This happens a lot at Dragoncon and other huge, sprawling cons. A panel will run five minutes over, and that gives me twenty minutes to fight a crowd of 80k people uphill for four blocks or risk being late to the next panel and ruining my reputation with the track director. But a reader wants to talk to me after the first panel, and I want to give them the experience they want, all the while watching the clock count down to an established commitment. I try to let people know when our interaction might be truncated, but I know that I still mess it up sometimes. This is one reason why I try to go to smaller cons and festivals, too-- we have more time for a personal conversation. For Dragoncon, I have 12 panels in three days, while for the Dahlonega Literary Festival, I have 3 panels in three days. You can imagine which event will give you more real, honest, unhindered time with your favorite authors.


Sometimes, the author is not the asshole. Does that sound dickish? Probably. But if you open a conversation with, "I had some problems with your book," or "I hated the ending," or "YA is stupid," or "I found some typos, and I think you need better editing," or, "You're ruining my genre," or, God help you, "Will you read my book and give it to your editor?", chances are, I'm not going to be super psyched to talk to you.

And it's happened! All of it! For real!

Great friendships don't start out with unsolicited criticism. No one wants to be confronted by a stranger about something they can't change. Even if you have valid complaints about me, my clothes, or my work, in person and at a public event is not a great way to communicate it, especially if you want the conversation to become chummy. So let's be pals based on positivity and squeeing, and then nobody has to be an asshole.

Also, if you've talked shit about me (or my friends) online or on a panel, chances are... I remember it.


Being "on" all day is challenging, and that's before you add in travel, time zones, jet lag, sleeping in a different place, writing deadlines, and the aftermath of the bar. Most cons or festivals have the writers heavily scheduled with panels, meal events, parties, signings, readings, and receptions. Even if you see a huge, gaping hole in a writer's posted schedule, they may have a two-hour lunch with an editor or a series of podcasts that will leave their vocal chords shredded and their brain mushy. When you say hi and they stare straight through you as they tug a bag of books through the halls, it might be that they've forgotten how words work. Your best bet for a great interaction is after a lively panel or during the day, as by 11pm, most writers are zombies.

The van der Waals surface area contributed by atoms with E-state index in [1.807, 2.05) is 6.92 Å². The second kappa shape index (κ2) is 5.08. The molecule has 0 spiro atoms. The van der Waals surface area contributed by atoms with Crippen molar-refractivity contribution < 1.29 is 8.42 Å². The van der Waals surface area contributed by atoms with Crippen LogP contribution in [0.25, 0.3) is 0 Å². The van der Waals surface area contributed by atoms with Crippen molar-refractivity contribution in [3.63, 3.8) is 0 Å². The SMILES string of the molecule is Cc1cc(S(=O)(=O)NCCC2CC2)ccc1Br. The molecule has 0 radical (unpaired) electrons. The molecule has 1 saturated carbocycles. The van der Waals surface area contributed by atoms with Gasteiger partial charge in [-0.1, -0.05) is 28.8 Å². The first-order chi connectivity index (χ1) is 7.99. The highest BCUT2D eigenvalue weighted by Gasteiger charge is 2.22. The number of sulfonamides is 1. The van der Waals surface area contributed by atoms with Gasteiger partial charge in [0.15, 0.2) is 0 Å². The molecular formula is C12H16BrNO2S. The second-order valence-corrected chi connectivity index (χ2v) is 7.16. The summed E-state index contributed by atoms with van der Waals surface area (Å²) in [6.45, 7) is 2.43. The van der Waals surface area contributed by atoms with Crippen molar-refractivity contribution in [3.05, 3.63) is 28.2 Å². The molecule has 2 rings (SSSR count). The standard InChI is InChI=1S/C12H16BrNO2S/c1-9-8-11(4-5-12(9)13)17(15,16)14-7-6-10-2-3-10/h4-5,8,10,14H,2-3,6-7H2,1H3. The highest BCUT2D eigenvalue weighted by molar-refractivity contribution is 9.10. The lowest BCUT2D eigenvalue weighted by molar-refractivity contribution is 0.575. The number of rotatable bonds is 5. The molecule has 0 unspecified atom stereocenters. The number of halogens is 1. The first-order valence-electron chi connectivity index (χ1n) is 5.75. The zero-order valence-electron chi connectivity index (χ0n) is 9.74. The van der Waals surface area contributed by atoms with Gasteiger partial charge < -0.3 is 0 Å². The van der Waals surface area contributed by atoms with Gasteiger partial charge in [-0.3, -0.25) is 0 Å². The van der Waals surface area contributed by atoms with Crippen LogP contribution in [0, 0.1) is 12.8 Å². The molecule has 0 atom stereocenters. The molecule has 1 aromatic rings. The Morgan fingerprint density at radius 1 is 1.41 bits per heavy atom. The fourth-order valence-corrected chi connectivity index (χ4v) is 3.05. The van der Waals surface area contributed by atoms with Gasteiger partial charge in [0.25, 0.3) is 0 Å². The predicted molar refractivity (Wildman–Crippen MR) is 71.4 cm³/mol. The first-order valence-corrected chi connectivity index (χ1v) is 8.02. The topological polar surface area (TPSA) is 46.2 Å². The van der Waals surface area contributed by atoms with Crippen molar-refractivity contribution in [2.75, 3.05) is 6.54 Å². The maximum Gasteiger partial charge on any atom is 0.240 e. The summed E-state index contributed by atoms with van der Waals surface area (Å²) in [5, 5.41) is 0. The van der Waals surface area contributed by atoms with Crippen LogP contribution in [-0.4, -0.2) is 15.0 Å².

Also, if they were booked through lunch and haven't eaten in eight hours, you won't want to get between them and food. Just sayin'.


Every writer has at least one horror story about a panel that went insane. I had one major SFF writer call me some ugly names for writing Romance. I had a traditionally published friend get viciously attacked for his stance on agents. I had another friend who was called a whore for not going indie. I've seen panelists so talked over and mansplained that they left in frustrated tears. What happens on a panel can get out of hand, and that leaves a writer amped up on adrenaline and/or rage and anxious to leave and find a safe space to get their shit together. If you encounter a writer in the hall after such a panel, you're not going to get a friendly, charismatic person who makes good eye contact-- you're going to get a haunted person with wet eyes who's shaking and looks like they're trying to escape a bear. And let me tell you--it can be hard to find the words to say, "Excuse me, but I just got publicly humiliated and want to go to my room and cry," when that's how you're feeling. 


Nothing makes an author as happy as finding a new reader at an event or meeting a fan who connected with our books. And most authors will be legitimately upset if they learn they've inadvertently hurt your feelings and will want to make it right. 

If I ever botch an interaction with you, please let me know so that I can avoid doing so in the future-- or find you at the event and hug you and give you swag. As I mentioned in this post on how to interact with authors, if you tell me your Twitter name or how else I might know you, I will go from shy and frightened like a bunny to snuggling you like a koala. I'm so grateful for everyone who approaches me at an event, and I'm doing my best to get over my social anxiety and give you the interaction you deserve.